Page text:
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Third-generation Smallpox Vaccine LC16m8 Proven Safe and Immunogenic

By Amesh A. Adalja, MD, March 20, 2009

The Journal of the American Medical Association recently published a study conducted by a team of Japanese researchers who vaccinated more than 3,000 Japanese military personnel from 2002-2005 with LC16m8, a tissue-cultured third-generation smallpox vaccine. In the 1970s, LC16m8 was used in Japan to immunize approximately 100,000 infants, with no reported adverse events detected via passive surveillance.1 Third generation smallpox vaccines, as discussed in a prior issue of the CBN Report, are attenuated vaccine strain viruses that possess a reduced tendency to elicit adverse reactions, as compared with first and second generation vaccines. They are thought to have an improved safety profile in patients with HIV, atopic skin diseases, and other immune system abnormalities that have historically precluded use of the earlier generation vaccines. Since the third generation vaccines have been available only since smallpox was eradicated, their efficacy in humans cannot be definitively established.

Japanese Military Recruits Selected as Study Subjects

The objective of the current study was to assess the immunogenicity and safety profile of LC16m8 in both vaccinated and unvaccinated adults. The study subjects were recruits in the Japan Self Defense Forces during the years 2002-2005. Six selection rounds were performed, with 350 to 700 healthy adults aged 18 to 55 years recruited in each round. Immunosuppression (including the use of immunosuppressive drugs) and current eczema were among the exclusion criteria. Individuals with atopic dermatitis with stable skin lesions were vaccinated.1

Stratification by Prior Smallpox Vaccination

The researchers stratified subjects based on age as a surrogate for vaccination history. Given that routine smallpox vaccination with 3 inoculations with a first generation vaccine stopped in 1976, different birth cohorts had different vaccination histories. Four groups with varied vaccination histories ultimately were identified: never vaccinated, vaccinated once, vaccinated twice, and fully vaccinated with 3 doses.1

Study subjects were vaccinated with 1 dose of the LC16m8 vaccine and then were monitored for 30 days. Appearance of a skin reaction (pustule, induration, congestion) at the site of vaccination 10 to 14 days after inoculation indicated success, that is, a clinical “take.” Serum was also analyzed for neutralizing antibody titers. General health interviews, electrocardiography (ECG), and troponin assays at 30 days post-vaccination were also performed. The ECG and troponin testing were administered to identify cases of myopericarditis, a known complication of the vaccine currently licensed in the U.S.1

Primary Vaccinees Had Higher Take Rates and Seroconversion

In all, 3,221 individuals were vaccinated, 4 of whom had atopic dermatitis. Approximately 50% had never been vaccinated, 98.4% were men, and all were Asian. Clinical take rates were significantly increased in primary vaccinees as compared with re-vaccinees (94.4% vs. 86.6%); however, primary vaccinee age did not affect the likelihood of a clinical take. Re-vaccinees who had only 1 prior vaccination displayed take rates higher than those who had received 2 or 3 prior vaccinations.  A higher propensity for seroconversion (4-fold titer increase) in those who had not been previously vaccinated was found; however, titers of neutralizing antibodies against LC16m8 were not significantly different between primary vaccinees and revaccinees. Overall, the vaccine displayed high levels of vaccine take in primary vaccinees and provoked an effective booster response in some re-vaccinees.1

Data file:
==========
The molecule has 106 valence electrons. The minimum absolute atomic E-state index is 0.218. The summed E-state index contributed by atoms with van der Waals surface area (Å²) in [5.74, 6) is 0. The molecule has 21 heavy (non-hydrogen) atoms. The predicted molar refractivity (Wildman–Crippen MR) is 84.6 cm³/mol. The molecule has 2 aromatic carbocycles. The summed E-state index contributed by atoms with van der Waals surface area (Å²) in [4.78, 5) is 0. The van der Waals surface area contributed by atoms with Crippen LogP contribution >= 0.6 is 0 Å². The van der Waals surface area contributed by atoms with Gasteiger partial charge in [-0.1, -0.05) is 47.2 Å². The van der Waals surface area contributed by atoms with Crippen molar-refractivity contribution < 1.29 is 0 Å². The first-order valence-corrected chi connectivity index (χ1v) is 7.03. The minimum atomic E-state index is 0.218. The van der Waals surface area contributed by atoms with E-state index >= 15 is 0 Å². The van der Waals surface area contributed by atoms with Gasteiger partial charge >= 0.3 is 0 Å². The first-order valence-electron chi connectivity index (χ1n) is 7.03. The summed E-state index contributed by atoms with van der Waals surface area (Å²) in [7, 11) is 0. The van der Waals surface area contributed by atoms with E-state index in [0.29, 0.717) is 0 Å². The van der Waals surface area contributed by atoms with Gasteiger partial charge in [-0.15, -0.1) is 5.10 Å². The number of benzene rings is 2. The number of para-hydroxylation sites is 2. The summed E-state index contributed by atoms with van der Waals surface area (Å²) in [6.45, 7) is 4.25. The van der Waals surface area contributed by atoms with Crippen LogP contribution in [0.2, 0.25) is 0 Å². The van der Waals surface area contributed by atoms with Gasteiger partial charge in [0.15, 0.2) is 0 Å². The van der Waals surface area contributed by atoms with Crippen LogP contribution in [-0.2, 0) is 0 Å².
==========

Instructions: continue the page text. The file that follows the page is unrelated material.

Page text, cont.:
Naïve
Re-vaccinees
Vaccine take in recipients1,443/1,529
(94.4%)
1,465/1,692
(86.6%)
Seroconversion and/or boost
in those with vaccine take
37/41
(90.2%)
93/155
(60%)

               

No Adverse Events Requiring VIG

No severe adverse events were noted during the vaccination period, and there was no need for vaccinia immuneglobulin (VIG) use. However, in the 30-day post-vaccination follow-up, 2 possibly severe events occurred: 1 case of allergic dermatitis and 1 case of erythema multiforme. No ECG abnormalities or elevations of troponin levels were detected.1

Should the U.S. Diversify the Strategic National Stockpile to Include LC16m8?

The results of this study are important in light of the recent decisions by the U.S. government to pursue third generation vaccines, as evidenced by the award of a contract to Bavarian Nordic, the manufacturer of Imvamune (see CBN Report, 1-08-2009). While neither vaccine has been tested against human smallpox cases in vivo, LC16m8 has been used without ill effect several times since the large-scale use in the 1970s mentioned above.

While the advantages of one third generation vaccine over another have not been elucidated, additional data on use in immunocompromised individuals may be the deciding factor, given that 4% of Americans are immunocompromised and 10% to 15% have atopic skin disease. The first and second generation vaccines are contraindicated in both groups.

While the safety data for LC16m8 are impressive, it is the case that in this study, ECGs were performed only at 30 days post-vaccination, which means that asymptomatic cases of myopericarditis that may have occurred within 7 to 14 days of vaccination would have been missed. However, the clinical significance of detection of these asymptomatic cases is debatable.

Given the results of this study, it may be prudent to diversify the U.S. stockpile of smallpox vaccines to include LC16m8.

Reference

Saito T, Fujii T, Kanatani Y, et al. Clinical and immunological response to attenuated tissue-cultured smallpox vaccine LC16m8. JAMA 2009;301:1025-1033. http://jama.ama-assn.org/cgi/content/full/301/10/1025. Accessed March 16, 2009.